It is my firmly held belief that each spouse in every marriage ought to perpetually have on his or her nightstand a good book on the topic of marriage.
This is not to say, exactly, that John and I are both devouring a new marriage book every day, nor that my primary reading is necessarily books on marriage, but every few months we remind each other how much better our already strong union seems to become when each day we’re both reading a chapter or even just a few pages of a good, solid, scripture-filled discussion on the topic of the most important earthly relationship we’ll ever have.
It would stand to reason, then, that I’ve worked my way through a good number of such books and developed an affinity for certain re-readables. Give me a solid foundation! Give me strong basics! Give me practicality! Drown me in the applicable and correctly used words of the Author of marriage! Please don’t give me watered-down talks of feelings and sparks and how to make everyone happy and comfortable–be assured I can think up all of that on my own, which is precisely why I need a good marriage book! After breezing through a particularly weak specimen, I find myself having to pull one of these favorites from the shelf to redeem the one I’ve just finished.
My current pick? Lasting Love: How To Avoid Marital Failure written by Alistair Begg.
Having listened to Alistair Begg on the radio off and on since girlhood, I knew I had acquired a gem when I found this in a very large stack of books recently given to me, a fact certainly true. But one of the things I’m most excited about in this particular book isn’t even the excellent marital teaching.
It’s the third chapter. On singleness, to be exact. Soon my 18 year old brother going off to his Bible institute, my as-of-yet-unmarried bestest girlfriend and my “little sister” in Alabama will all be taking a good thorough trip through this chapter… even if they don’t exactly, you know, know it yet.
We’ve all known a number of young women (and young men) who are rushing into marriage as soon as possible with other people who haven’t necessarily grasped the concept of wholly living for the Lord individually, simply because they think marriage to be the ultimate goal. In doing so, they’ve equated being focused on the Lord with being focused on marriage, not realizing that the two are both inclusive as well as exclusive–a marriage can never be complete without being founded on Christ, but a relationship with Christ and life of complete service to Him SHOULD be complete without a marriage.
The beginning of Lasting Love’s second chapter emphasizes this:
When we think about relationships, we should be very clear that our relationship to God must come first. We may well have to pause immediately and ask ourselves just where we stand when it comes to this aspect of our lives. Have we entered through the narrow gate, taken up our cross, and begun to follow Jesus? Or are we simply being kept afloat by the faith of our family? Are we seeking first the kingdom of God and endeavoring to do the right thing, or are we just living to please ourselves? Until we settle this matter, we are unprepared to make the right decision about other relationships.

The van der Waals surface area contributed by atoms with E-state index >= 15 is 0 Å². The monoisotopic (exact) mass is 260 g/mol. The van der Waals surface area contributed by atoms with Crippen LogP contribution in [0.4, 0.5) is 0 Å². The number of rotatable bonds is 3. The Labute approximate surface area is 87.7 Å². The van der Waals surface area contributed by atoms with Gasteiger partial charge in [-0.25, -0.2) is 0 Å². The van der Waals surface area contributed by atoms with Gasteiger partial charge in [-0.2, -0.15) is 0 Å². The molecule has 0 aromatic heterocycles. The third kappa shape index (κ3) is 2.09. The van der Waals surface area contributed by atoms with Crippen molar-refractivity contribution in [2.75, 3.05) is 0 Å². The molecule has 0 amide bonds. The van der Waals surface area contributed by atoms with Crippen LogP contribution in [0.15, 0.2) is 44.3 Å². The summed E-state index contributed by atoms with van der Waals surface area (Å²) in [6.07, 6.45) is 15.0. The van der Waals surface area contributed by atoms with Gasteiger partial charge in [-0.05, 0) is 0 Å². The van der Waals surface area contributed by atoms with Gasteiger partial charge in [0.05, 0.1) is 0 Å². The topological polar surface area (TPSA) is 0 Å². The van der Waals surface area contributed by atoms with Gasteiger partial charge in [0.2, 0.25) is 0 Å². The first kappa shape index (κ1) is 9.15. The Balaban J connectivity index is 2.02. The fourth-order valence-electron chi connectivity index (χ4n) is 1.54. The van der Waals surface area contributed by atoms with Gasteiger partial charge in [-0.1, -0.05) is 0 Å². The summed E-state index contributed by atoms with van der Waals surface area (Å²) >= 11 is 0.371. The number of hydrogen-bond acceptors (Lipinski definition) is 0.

Marriage is not an “end all” goal and, while certainly a high and holy state established by God, cannot be viewed as the beginning of our real life.
We must also recognize that our significance and fulfillment in life is not to be determined by whether or not we have a relationship with someone of the opposite sex. You will know of sad stories involving friends who rushed into relationships driven by fear of what others would say about them if they were not “dating” or “involved.” Settle the matter right now. There is no good thing which the Lord will withhold from those whose walk is blameless. There is no need for panic. It is He who makes everything beautiful in His time.
The chapter moves forward, simply overflowing with golden nuggets of biblical wisdom on the topic of getting married. Begg outlines the qualities and characteristics important to find in a potential spouse–even suggesting it right and good to put oneself in places where such a (godly) person might be found!
I’m drinking up the following chapters on marriage itself, but I’ve been particularly thrilled to find this excellent bit on purposeful singlehood. It’s not often, in my experience, that we find a solid, balanced view of the topic.
This last quote sums up much of my own (and, might I say, the rest of the YLCF Team’s) thoughts and goals for all of us, married or single.
Wisdom comes from God (James 1:5). Don’t leave a decision about whether or not to get married to instinct and logic. Be sure to see what God has to say about the matter. He may want to use you as a single person. . . or He may want to use you as a married person. Regardless of your marital state, you can be sure He wants to lead you through life and achieve all the potential with which He has gifted you.
Read your own copy of Lasting Love: How To Avoid Marital Failure. Married or single, you won’t regret it.
And tell us, what are you favorite books on marriage and/or singleness?